- To relieve the itching or to make sure mites don't spread, talk to you vet. They will be able to prescribe either topical or oral medication to help you dog fight off the infestation.
Hot spots is simply a broad term for any red, irritated spot on your dog’s skin. It can be caused by any of the above conditions. Hot spots can also lead to infection. So if your dog's rash becomes inflamed, red, oozing, or is an open sore, you will want to seek vet attention. The site could be infected.
- Find out the cause. If you have trouble, talk to your veterinarian.
- To treat hot spots you must ask for a vet prescription. They will prescribe hydrocortisone spray or hydrocortisone cream to stop the itching and promote healing.
- They will also prescribe Gentamicin or Betamethasone spray, and possibly oral antibiotics. Sometimes, they may decide to give your pet a cortisone injection to jump start the healing process.
Heat Rash Treatment
Heat rashes are caused by the staphylococcus pathogen, staphylococcus pseudintermedius, which gets aggravated by humid and hot environmental conditions. Symptoms appear as tiny red bumps or boils, and can progress to an oozing, red rash with a bad odor.
How to Treat It
- Wrap a cold compress or bag of ice around a towel and apply it to the area for 10 minutes.
- Aloe vera is a great treatment for sunburn and will give instant cooling relief as well as help heal the skin.
Hormonal skin disorders include alopecia and dermatosis. Alopecia is characterized as balding and dermatosis is a skin disorder. Both are caused by genetics, diet, castration, female bodily changes, or a condition such as hypothyroidism. Hormonal imbalance symptoms include greasy skin, hair loss, dull-looking skin color, and is accompanied by other signs, such as lethargy, high cholesterol levels, weight gain, excessive weight loss, difficulty sleeping, depression, and a host of other problems.
If you suspect there is something wrong with your dog's hormones, then speak with a vet. The most common causes are listed below.
Types of Hormonal Imbalance:
- Cushing's disease
Hormonal imbalance could be easy to treat, depending on the cause. If it is caused by a poor diet and unhealthy lifestyle, then switching to a nutritional, all-natural dog diet and getting plenty of sunshine and exercise will remedy the symptoms and balance your dog's bodily system.
If the hormonal imbalance is caused by something serious, like Cushing's disease, or it is related to the female menstrual cycle, then speaking with a vet is the only way to find a cure. Usually treatments involve hormone supplements, radiation therapy, or surgery. If you would rather go the natural path, seek a holistic health veterinarian. Holistic vets are usually better at finding natural remedies for curing hormonal imbalance.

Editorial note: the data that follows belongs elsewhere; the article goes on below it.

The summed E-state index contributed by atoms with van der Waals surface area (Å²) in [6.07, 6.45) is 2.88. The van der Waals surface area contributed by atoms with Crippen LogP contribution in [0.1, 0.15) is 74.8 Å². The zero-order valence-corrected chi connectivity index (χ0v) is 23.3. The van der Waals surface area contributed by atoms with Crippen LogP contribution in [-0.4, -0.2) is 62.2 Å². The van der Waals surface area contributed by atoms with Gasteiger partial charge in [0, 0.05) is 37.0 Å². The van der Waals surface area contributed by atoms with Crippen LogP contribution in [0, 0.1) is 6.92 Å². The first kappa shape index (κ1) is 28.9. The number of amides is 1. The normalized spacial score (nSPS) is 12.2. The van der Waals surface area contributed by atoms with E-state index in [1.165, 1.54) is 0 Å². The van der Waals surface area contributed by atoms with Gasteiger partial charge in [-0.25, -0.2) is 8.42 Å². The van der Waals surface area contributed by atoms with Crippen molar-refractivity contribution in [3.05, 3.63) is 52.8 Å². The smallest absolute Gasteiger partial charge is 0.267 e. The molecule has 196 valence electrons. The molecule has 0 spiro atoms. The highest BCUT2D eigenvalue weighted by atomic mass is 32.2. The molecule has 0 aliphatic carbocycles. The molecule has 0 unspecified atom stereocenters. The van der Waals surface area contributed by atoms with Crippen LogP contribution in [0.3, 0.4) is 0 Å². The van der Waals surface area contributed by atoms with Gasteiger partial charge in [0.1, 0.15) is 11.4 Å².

This condition is characterized by oily, flaky skin and hair loss. Scratching will further irritate the skin and cause it to turn red and sore. Seborrhea, like dandruff in humans, is usually genetic but can be caused or exacerbated by a poor diet and sedentary lifestyle.
Breeds Most Likely to Be Affected:
- West Highland White Terriers
- American Cocker Spaniels
- English Springer Spaniels
- Basset Hounds
- Labrador Retrievers
- Golden Retrievers
- German Shepherds
- Unfortunately, dandruff cannot be cured—only controlled. Vets recommend bathing your dog with a shampoo that contains sulfur, salicylic acid, benzoyl peroxide, or coal tar.
- To help control the flaking and itching, feed your dog omega-3 fatty acids and a nutritional diet to keep their skin and hair healthy.
- Ask your vet if you can feed and apply coconut oil. Pure coconut oil is antiviral, antibacterial, antimicrobial, and antiprotozoal. It can kill yeast and fungi when taken orally or applied topically. It also helps soothe the skin and promotes healing.
If your dog is constantly licking his paws, it could lead to a skin infection that causes redness, itching, and hair loss. The causes are wide-ranging and include environmental allergies and anxiety. The most common reasons, however, is boredom.